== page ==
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A digital identity scheme for the residential property market has been launched with five technology companies joining the pilot stage.
Created by technology provider Etive following a grant from Innovate UK, the goal of the digital identity scheme MyIdentity is to enable property buyers and sellers to prove their identity once, rather than having to do so multiple times. This is expected to reduce completion times for transactions.
The scheme kicked off with identity service providers Digidentity, Nuggets, OBiD, Thirdfort, and Yoti. The pilot runs from November 2021 to August 2022 and more providers are expected to join the initiative in 2022.
According to Etive, the programme will be trialled in 11 locations, including the London locations of Battersea, Chiswick, Clapham, Putney, Wimbledon, Richmond and Kew. The scheme will also be piloted in Cheltenham, Gloucester, Harrogate and York.
“For the pilot of the trust scheme, we have secured the use of proven hub technology able to seamlessly connect the identity service providers and participants together,” said Stuart Young, managing director at Etive.
Moreover, Young noted the production grade technology is provided by UK service provider Mvine. “[This] means the pilot can focus on solving the needs of the users of the scheme rather than spending time ‘fixing the plumbing’ of the IT,” he added, in reference to the integrator.
As well as property buyers and sellers, the digital identity trust hub can be utilised by other actors of the real estate ecosystem, such as mortgage lenders, conveyancers, solicitors and estate agents.
According to Etive, in addition to quick completion times, the MyIdentity project is expected to enable lighter administration processes, as well as an alternative to mitigate the risk of property and mortgage fraud.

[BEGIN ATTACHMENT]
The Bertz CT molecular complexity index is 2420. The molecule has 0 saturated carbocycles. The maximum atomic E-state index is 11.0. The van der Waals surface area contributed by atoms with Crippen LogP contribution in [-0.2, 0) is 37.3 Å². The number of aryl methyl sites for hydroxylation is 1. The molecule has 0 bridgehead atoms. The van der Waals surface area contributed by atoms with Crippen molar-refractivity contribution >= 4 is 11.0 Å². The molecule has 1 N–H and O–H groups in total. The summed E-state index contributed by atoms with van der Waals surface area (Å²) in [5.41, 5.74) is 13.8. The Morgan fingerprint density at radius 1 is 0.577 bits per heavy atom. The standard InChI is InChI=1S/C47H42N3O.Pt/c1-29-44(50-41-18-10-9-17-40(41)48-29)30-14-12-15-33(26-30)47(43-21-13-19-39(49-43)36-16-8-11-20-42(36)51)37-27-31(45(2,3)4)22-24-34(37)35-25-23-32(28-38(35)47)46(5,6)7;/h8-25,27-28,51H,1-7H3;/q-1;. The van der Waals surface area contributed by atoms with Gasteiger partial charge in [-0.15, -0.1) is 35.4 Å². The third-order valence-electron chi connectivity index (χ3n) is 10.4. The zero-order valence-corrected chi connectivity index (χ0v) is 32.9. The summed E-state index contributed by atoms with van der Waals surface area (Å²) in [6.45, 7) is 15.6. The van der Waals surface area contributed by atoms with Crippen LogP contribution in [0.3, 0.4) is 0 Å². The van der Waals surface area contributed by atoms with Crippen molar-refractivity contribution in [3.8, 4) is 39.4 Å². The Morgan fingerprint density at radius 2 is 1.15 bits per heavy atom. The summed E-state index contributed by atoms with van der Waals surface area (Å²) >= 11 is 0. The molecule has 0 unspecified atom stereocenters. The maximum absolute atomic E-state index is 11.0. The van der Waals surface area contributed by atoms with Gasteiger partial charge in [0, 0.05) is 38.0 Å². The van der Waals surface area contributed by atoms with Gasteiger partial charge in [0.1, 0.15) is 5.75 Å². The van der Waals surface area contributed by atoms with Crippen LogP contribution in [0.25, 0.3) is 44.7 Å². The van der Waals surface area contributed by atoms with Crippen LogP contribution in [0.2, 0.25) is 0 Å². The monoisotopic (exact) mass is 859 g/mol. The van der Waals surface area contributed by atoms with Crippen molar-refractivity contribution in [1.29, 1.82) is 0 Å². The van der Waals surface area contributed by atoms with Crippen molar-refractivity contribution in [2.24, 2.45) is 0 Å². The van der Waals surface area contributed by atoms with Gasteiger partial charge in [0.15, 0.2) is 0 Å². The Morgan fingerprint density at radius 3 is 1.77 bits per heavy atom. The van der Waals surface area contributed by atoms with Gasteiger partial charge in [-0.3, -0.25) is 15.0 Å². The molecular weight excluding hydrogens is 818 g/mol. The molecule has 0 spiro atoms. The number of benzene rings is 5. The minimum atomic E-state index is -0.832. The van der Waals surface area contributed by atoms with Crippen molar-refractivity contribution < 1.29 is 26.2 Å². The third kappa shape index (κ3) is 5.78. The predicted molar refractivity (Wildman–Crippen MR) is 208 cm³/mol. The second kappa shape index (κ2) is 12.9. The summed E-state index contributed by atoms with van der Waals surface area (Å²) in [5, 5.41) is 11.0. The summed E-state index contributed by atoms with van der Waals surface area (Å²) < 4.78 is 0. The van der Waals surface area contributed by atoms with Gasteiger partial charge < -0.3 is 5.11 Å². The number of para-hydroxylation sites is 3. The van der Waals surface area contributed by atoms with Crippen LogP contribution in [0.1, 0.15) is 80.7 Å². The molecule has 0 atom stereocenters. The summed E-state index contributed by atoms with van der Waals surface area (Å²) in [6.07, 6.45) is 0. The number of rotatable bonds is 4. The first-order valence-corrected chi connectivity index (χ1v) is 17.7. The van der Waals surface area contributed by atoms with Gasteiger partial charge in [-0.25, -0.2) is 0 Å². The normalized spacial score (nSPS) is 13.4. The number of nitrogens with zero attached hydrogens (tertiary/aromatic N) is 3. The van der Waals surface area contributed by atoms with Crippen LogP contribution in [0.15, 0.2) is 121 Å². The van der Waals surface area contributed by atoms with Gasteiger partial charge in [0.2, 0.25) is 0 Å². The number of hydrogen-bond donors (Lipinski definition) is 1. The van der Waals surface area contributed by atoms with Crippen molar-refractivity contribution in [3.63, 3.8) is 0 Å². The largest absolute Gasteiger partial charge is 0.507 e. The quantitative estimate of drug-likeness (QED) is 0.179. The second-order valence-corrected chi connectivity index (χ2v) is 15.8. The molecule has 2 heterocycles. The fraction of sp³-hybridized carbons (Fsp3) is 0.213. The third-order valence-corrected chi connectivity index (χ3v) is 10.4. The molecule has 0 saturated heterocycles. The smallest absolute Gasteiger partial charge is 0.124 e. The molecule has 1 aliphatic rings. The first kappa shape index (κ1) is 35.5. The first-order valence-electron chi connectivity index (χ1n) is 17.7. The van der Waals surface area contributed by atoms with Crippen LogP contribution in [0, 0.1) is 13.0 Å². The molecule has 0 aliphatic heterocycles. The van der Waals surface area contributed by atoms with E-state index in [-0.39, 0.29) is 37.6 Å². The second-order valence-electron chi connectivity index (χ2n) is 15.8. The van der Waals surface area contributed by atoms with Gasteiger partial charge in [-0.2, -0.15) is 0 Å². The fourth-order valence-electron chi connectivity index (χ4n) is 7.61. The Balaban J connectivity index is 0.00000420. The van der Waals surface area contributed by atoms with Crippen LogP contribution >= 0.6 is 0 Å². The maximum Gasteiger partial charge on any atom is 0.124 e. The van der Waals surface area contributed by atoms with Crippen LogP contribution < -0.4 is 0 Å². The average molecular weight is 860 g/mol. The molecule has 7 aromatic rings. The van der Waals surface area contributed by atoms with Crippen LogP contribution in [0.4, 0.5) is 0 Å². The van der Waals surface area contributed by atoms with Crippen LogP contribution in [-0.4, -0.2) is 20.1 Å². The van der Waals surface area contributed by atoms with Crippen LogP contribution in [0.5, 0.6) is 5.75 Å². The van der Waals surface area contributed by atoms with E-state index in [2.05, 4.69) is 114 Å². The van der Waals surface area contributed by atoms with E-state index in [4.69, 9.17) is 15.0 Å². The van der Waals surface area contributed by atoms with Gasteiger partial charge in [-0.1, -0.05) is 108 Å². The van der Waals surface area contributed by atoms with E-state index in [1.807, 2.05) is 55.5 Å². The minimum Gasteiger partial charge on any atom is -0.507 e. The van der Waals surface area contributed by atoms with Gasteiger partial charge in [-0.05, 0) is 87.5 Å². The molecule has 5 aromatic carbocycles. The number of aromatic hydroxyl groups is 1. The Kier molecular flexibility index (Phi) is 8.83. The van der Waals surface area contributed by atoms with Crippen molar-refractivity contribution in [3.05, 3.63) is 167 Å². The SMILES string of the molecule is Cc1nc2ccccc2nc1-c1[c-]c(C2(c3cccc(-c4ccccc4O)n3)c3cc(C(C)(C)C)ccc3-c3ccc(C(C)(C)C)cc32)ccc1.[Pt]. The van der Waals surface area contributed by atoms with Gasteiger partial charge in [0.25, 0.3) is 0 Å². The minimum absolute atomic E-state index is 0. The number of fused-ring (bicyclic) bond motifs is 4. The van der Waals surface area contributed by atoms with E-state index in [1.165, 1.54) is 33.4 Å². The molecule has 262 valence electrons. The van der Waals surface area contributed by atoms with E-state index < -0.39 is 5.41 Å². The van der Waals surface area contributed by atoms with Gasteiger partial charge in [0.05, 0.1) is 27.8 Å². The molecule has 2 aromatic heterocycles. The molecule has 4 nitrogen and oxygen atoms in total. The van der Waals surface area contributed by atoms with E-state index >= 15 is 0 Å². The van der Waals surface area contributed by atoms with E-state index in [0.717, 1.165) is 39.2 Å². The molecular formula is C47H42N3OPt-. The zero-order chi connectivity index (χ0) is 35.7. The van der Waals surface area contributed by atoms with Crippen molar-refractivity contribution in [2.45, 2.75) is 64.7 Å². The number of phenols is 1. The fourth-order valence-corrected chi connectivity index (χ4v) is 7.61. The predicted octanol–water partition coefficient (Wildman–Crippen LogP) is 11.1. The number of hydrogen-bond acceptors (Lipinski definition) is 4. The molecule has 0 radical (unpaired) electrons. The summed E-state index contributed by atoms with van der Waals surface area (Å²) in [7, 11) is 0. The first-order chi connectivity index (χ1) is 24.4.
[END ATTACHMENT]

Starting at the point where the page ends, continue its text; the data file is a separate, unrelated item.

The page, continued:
In August 2021, the government published the second iteration of its digital identity and attributes trust framework, setting out how digital identity providers can become certified, making it easier for people to use digital identity services. Organisations can join the trust framework on their own or by joining an existing scheme with multiple organisations which, for example, operate in the same sector.
The MyIdentity scheme is an example of a sector-focused digital identity project. The property sector has already embraced digital identity verification, and it is formally recognised in the Money Laundering and Terrorist Financing (Amendment) Regulations 2019.
Work on the initiative, which adheres to the government-backed standards, started in 2019. It follows input and consultation with more than 100 actors, including the government itself, as well as regulators and trade bodies from the estate agency, legal, financial services and the digital identity sector.
The project is in line with the Department for Digital, Culture, Media and Sport’s plans to create a trust framework with standards for digital identity that will guide the identity market.
The UK government estimates that digital identity has the potential to save the UK economy £750m a year. Earlier this month, the Government Digital Service launched a search for a technology supplier to develop a new common digital identity check for access to government services.
Read more about digital identity
- The UK government’s proposed digital ID trust framework is a step in the right direction, but more is needed to ensure the successful adoption of digital identity across the economy.
- Lack of leadership, confusion and frustration – the state of digital identity in the UK.
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